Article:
The garment and footwear industry is one of the main pillars of Cambodia’s economic growth, accounting for about 80 percent of the nation’s exports. Over the last 10 years, we’ve seen the growth rate of the country decelerate, going from double-digit figures to single-digit due to an increase in regional competition, low productivity and the rising cost of labour. The government recently approved a new minimum wage for the sector, set to come into effect in January next year, which will increase the minimum salary of workers from $153 to $170.
To discuss these and other issues, Khmer Times’ May Kunmakara sat down with John Cha, an executive committee member of the Garment Manufacturers Association of Cambodia (GMAC). Mr Cha is also the head of the organising committee of the recently held “National Career and Productivity Fair”, which sought to bring to the fore the challenges for the industry in the years to come.
KT: When it comes to garments, how do you define productivity?
Mr Cha: Productivity is about working smarter, not harder. It’s about doing new things or improving the way existing things are done to create value and results. There’s always future work to do to raise value. Productive organisations focus on increasing performance by changing the way people work to be more effective and achieve greater results.
KT: GMAC organised a productivity fair on October 27. What did this event mean for the industry?
Mr Cha: The fair was also a forum to hold discussions on the topic of productivity improvement. Experts from Japan, South Korea, India, Malaysia and Cambodia shared their experiences in productivity development strategies and how to implement them. Experts also lectured on Kaizen initiatives and techniques, which is a Japanese term that loosely translates to “continuous improvement”.
KT: What has your organisation been doing to improve productivity?
Mr Cha: GMAC, together with the government and other stakeholders, is working towards improving not just labour productivity but also total factor productivity, which refers to the portion of output not explained by the amount of inputs used in production. We need to create a work environment conducive to the implementation of productivity improvement initiatives at industry level as well as at factory level.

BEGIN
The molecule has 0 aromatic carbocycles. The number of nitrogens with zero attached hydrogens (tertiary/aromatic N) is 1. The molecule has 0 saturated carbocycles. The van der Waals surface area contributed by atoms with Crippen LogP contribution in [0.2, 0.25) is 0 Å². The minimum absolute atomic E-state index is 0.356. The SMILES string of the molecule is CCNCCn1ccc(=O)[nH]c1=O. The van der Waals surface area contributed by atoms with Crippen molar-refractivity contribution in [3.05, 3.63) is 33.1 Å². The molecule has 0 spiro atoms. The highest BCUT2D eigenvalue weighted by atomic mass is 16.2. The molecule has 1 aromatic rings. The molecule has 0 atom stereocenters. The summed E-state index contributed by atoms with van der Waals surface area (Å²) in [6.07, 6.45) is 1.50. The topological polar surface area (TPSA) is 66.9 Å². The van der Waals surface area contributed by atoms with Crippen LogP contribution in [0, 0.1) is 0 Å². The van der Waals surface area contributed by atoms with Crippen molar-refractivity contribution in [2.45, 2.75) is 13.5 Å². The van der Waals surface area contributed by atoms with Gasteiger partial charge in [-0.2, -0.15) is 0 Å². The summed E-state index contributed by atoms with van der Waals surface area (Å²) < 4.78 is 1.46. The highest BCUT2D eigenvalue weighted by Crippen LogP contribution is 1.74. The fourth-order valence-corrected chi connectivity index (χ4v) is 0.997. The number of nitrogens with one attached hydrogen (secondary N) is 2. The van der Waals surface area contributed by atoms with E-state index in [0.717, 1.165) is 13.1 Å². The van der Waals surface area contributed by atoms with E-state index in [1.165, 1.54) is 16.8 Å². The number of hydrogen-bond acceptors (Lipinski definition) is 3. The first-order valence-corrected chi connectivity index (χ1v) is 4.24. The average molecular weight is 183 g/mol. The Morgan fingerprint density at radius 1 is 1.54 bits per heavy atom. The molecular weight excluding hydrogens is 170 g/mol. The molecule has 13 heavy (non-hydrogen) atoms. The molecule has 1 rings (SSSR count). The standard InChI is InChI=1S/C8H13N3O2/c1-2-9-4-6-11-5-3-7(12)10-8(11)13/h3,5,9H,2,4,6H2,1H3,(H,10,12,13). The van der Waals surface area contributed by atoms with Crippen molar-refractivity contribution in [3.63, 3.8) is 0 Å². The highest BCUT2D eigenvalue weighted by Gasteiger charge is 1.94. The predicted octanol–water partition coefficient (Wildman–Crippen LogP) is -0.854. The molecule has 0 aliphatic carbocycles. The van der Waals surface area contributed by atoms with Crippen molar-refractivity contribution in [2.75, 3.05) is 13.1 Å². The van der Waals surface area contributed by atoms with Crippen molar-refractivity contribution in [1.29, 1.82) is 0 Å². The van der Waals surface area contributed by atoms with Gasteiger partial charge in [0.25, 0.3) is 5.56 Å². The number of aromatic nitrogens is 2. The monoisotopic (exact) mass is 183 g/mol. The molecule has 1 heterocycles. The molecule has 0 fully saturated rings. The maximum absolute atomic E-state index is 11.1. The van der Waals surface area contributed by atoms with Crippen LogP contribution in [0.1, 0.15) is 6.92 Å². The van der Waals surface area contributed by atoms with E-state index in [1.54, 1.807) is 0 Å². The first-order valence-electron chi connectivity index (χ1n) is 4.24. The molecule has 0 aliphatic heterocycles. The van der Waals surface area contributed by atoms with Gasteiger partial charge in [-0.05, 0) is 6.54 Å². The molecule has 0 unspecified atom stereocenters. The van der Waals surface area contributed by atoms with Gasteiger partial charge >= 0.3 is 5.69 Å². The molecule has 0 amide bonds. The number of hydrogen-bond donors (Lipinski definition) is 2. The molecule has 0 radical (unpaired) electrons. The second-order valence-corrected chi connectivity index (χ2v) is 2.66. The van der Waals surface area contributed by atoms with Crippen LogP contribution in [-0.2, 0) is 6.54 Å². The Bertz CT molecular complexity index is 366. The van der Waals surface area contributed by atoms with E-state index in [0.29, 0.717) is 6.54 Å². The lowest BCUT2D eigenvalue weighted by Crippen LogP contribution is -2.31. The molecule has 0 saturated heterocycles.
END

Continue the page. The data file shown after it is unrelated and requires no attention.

GMAC, for example, is investing in capacity development for its member factories. Our Cambodia Garment Training Institute (CGTI) provides a full range of skill development courses tailored to the needs of our factories. I understand that governmental agencies in Cambodia are also doing their part with different strategies.
KT: Starting in January 2018, the minimum wage for the sector will increase by $17. What is GMAC’s view on the different raises the minimum wage has had over the years? How will the new minimum salary affect the industry?
Mr Cha: Wages will increase over the years. The challenge is to improve productivity levels to match this. Judging from feedback within the garment and footwear sectors, the level of productivity is still behind China and Vietnam. We, together with all other stakeholders, need to work hard on this.
KT: According to the latest figures from the Ministry of Commerce, export growth for garments and footwear products is decelerating. What do you think is causing this?
Mr Cha: That’s not exactly accurate. In fact, over the last few years, the growth rate of total exports has enjoyed a steady growth. However, of late, export growth for footwear and travel goods has grown much faster.
KT: Recently, the Ethical Trading Initiative (ETI) said there was a lot of room for progress in the garment sector and many opportunities for the government and buyer companies to work together towards a better future for the industry. What’s your view on this?
Mr Cha: There could be some misunderstanding in this regard. Cambodia is in fact at the forefront of upholding good labour practices in the area of ethics, particularly for the garment and footwear industries. For example, the country has rectified all core labour standards. In fact, most of these are actually incorporated into the Labour Law. Our program, which is being audited on labour and occupational health and safety practices by Better Factories Cambodia (BFC), has proven to be exemplary.
Our ‘tripartism’ approach in solving labour related disputes and our minimum wage negotiation process are definitely praiseworthy. Our efforts in eliminating child labour are another success story. Overall, we were not given credit where due. Of course, we can always improve further.
KT: With the elections coming up next year, many predict a slow year when it comes to business. What do you think the effect will be on the garment industry?
Mr Cha: For any country in the world, general elections are always a tough time. As business people, we hope for a peaceful and stable electoral process.